I made peace with myself a million times and a million more times I will go back and do it again when more layers have been uncovered. What has given me most peace are my own efforts toward self care, self love and self expression. It can be an emotional roller coaster; sometimes I cry at random and I just let the tears flow out, knowing that it’s part of my body’s natural detoxification process. Doing yoga has been an opportunity for me to reconnect with my body in a positive way, drawing on ancient knowledge to get my healing energy flowing through every part of my body. Writing allows me to get these thoughts off my chest, whether I translate them into a poem to share with others or I put it into a private journal. Meditation, breath exercises, and self healing modalities help quiet my mind and put me back in touch with my body when my brain is disconnecting. I have been able to use crystals very powerfully to pull out buried emotions and unhealthy emotional patterns so that I can deal with them. I have been able to heal through detoxing and cleansing with healthy foods, taking plenty of detox baths and working on balancing my internal organs. This healing work has helped me to inhabit my body more fully, feeling safer in my surroundings and more at peace with myself. Talking to a counselor or taking anti-depressants wasn’t an option for me, and I am happy and fulfilled with the holistic healing route that I took.

I first blamed and hated myself, but now I know better. I always knew I would write this someday. I lived through it and I am still here. I am not going anywhere. I found the strength to ask for support and in turn I support all survivors of sexual assault, no questions asked. For everyone out there who has experienced a violation of your body, I hope you can find peace of mind, comfort, love and understanding. I hope you know that you are not alone in this, I hope you take the space you need to heal, and if no one else is around to tell you then let me say it: It wasn’t your fault.

I would like to share my story and my holistic techniques for healing with others. If you would like me to come speak or conduct a workshop at your school, university, community center, conference or event, please get in touch:

Dear Sister Excerpt in UTNE: Childbearing 101 for Sexual Abuse Survivors

IMG_4301It’s difficult to express how great it is to see excerpts of the anthology featured in different publications. But when this particular piece by Brooke Benoit made its way onto UTNE, a special gratitude coursed through.  Brooke’s piece is about the birthing process for survivors of sexual violence.  It’s a terrific piece and a topic that is so rarely addressed. If it gets enough traffic, this essay will be included in their print version and reach even more readers, so PLEASE go give some time to this article and push the traffic!

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Respond to the Dear Sister Anthology with Your Own Work!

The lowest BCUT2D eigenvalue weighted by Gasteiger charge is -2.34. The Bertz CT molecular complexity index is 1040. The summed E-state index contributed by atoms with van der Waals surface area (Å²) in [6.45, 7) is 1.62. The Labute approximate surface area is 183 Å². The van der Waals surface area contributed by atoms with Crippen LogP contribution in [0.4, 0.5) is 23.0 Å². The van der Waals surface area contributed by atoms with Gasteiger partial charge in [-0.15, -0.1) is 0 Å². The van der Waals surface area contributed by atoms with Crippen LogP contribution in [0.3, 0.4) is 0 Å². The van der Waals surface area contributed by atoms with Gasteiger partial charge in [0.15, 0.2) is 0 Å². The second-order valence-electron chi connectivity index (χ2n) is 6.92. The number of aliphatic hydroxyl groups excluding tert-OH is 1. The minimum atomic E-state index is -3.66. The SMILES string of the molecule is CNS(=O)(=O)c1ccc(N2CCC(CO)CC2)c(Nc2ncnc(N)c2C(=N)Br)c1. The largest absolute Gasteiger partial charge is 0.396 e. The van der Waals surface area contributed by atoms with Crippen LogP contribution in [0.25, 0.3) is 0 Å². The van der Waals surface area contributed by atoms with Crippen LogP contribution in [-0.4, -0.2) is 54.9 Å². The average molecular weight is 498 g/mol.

The book trailer is finished! Take a look here for the video with an invitation to submit your own response to the Dear Sister Anthology in either word or clip!

Here are your options:

1. Write a piece for this website!  Submit a letter (no more than 1000 words) to  You can use links, photos, poetry, or any creative nonfiction style to express hope and strength about survival.  The central focus is on hope, no re-telling of trauma, so be sure to center your work on what you would another survivor to know.

2. Submit a video response, or a creative work using film.  Use the tag on Vimeo or YouTube (Dear Sister) or if you’re on Twitter, use the hashtag #DearSister.  Videos should be no longer than 1 minute and we encourage you to be as creative as possible!  Tell a story, share a poem, sing a song, express your hope, create a slideshow, explore animation or other film artistry to tell your uplifting message.

Other ways to support the anthology:

-Buy the book!  Gift it to yourself, a friend, a stranger.  Leave it in coffee shops, waiting areas of gas stations, dentist offices, or on a park bench.  Donate it to local coalitions, non profits, your local library.  Circulatethe work and make sure it gets to the places where it needs to go.  It’s available at AK Press, Amazon, and Barnes and Noble.

-Give it a review! (We’re sure it’ll be a great one, of course 🙂 ) Go on Amazon, GoodReads, or Barnes and Noble and rate it with comments.  Tell others how it was helpful and why they should read it.

-Use it in book clubs!  April is sexual assault awareness month, but you don’t need a specific time to talk about issues of power, relationships, healing, and justice.  The editor of the anthology, Lisa Factora-Borchers, can also SKYPE into one of your meetings to talk about the genesis of the project and contribute to your group discussion.

-Circulate the news on social media!  Use Facebook, Twitter, LinkedIn, Pinterest, and Four Square to spread the news about this collection.  Got a blog?  Write a review of the book, or tell people what you think about it.  Write an Op-Ed for your local paper about what you think the community needs to do to better address issues of healing and safety for survivors in your community.

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New York City Launch

It was an AMAZING launch. Who would expect anything less from New York City?  Thanks to the great folks at Bluestockings for hosting us.  It was packed and we couldn’t fit enough folks along the aisles (not able to show in the pics!) and the added chairs around the bookstore. In the picture below, the readers were (L to R): Aishah Shahidah Simmons (foreword), Sydette Harry (“Special), myself, and anna saini (“An Unlikeable Survivor”).

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The Dear Sister Anthology Book Tour Continues!

We’re going to be hitting up the southern Ohio universities this week!

After some great events at Miami University in Oxford, Ohio, we’ll be at Xavier University tomorrow, University of Cincinnati on Tuesday and Wright State University on Thursday!

A lot of Buckeye love going on.  Join in the conversation!

We’re also glad to see that we’re making news too!

Filipino Press Pic

Vancouver Reading

Expresses a lot what’s going on.  Action hands, lots of talking in warm activist corners of the world.

On The Road with The Dear Sister Anthology